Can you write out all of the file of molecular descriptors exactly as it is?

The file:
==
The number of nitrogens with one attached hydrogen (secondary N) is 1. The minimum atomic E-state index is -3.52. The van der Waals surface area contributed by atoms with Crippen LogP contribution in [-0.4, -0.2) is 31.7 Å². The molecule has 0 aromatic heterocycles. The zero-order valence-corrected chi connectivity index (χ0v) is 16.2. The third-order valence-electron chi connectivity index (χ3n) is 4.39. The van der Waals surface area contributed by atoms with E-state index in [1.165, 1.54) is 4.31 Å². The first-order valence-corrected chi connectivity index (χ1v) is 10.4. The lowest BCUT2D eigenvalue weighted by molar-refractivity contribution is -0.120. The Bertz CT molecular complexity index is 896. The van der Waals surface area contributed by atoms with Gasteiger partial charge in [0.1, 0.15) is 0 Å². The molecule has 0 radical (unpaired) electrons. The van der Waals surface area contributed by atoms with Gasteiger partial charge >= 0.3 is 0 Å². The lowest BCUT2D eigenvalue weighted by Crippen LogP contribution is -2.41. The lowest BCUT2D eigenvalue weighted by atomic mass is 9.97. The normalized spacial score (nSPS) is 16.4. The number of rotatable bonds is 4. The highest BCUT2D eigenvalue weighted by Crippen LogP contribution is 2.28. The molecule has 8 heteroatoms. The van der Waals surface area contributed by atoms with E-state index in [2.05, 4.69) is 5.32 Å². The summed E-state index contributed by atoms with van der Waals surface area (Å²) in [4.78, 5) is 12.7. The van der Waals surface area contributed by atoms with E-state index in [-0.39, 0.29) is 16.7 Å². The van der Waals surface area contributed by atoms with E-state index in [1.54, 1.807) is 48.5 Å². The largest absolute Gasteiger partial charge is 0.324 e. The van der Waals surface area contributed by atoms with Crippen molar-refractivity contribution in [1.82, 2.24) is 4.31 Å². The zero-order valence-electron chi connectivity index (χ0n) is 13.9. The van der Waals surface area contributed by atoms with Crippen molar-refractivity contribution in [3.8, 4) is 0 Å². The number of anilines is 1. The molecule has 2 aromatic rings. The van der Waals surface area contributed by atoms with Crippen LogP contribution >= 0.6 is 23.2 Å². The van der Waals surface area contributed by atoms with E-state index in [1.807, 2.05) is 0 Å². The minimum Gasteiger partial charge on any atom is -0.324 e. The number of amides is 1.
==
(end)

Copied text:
The number of nitrogens with one attached hydrogen (secondary N) is 1. The minimum atomic E-state index is -3.52. The van der Waals surface area contributed by atoms with Crippen LogP contribution in [-0.4, -0.2) is 31.7 Å². The molecule has 0 aromatic heterocycles. The zero-order valence-corrected chi connectivity index (χ0v) is 16.2. The third-order valence-electron chi connectivity index (χ3n) is 4.39. The van der Waals surface area contributed by atoms with E-state index in [1.165, 1.54) is 4.31 Å². The first-order valence-corrected chi connectivity index (χ1v) is 10.4. The lowest BCUT2D eigenvalue weighted by molar-refractivity contribution is -0.120. The Bertz CT molecular complexity index is 896. The van der Waals surface area contributed by atoms with Gasteiger partial charge in [0.1, 0.15) is 0 Å². The molecule has 0 radical (unpaired) electrons. The van der Waals surface area contributed by atoms with Gasteiger partial charge >= 0.3 is 0 Å². The lowest BCUT2D eigenvalue weighted by Crippen LogP contribution is -2.41. The lowest BCUT2D eigenvalue weighted by atomic mass is 9.97. The normalized spacial score (nSPS) is 16.4. The number of rotatable bonds is 4. The highest BCUT2D eigenvalue weighted by Crippen LogP contribution is 2.28. The molecule has 8 heteroatoms. The van der Waals surface area contributed by atoms with E-state index in [2.05, 4.69) is 5.32 Å². The summed E-state index contributed by atoms with van der Waals surface area (Å²) in [4.78, 5) is 12.7. The van der Waals surface area contributed by atoms with E-state index in [-0.39, 0.29) is 16.7 Å². The van der Waals surface area contributed by atoms with E-state index in [1.54, 1.807) is 48.5 Å². The largest absolute Gasteiger partial charge is 0.324 e. The van der Waals surface area contributed by atoms with Crippen molar-refractivity contribution in [1.82, 2.24) is 4.31 Å². The zero-order valence-electron chi connectivity index (χ0n) is 13.9. The van der Waals surface area contributed by atoms with Crippen molar-refractivity contribution in [3.8, 4) is 0 Å². The number of anilines is 1. The molecule has 2 aromatic rings. The van der Waals surface area contributed by atoms with Crippen LogP contribution >= 0.6 is 23.2 Å². The van der Waals surface area contributed by atoms with E-state index in [1.807, 2.05) is 0 Å². The minimum Gasteiger partial charge on any atom is -0.324 e. The number of amides is 1.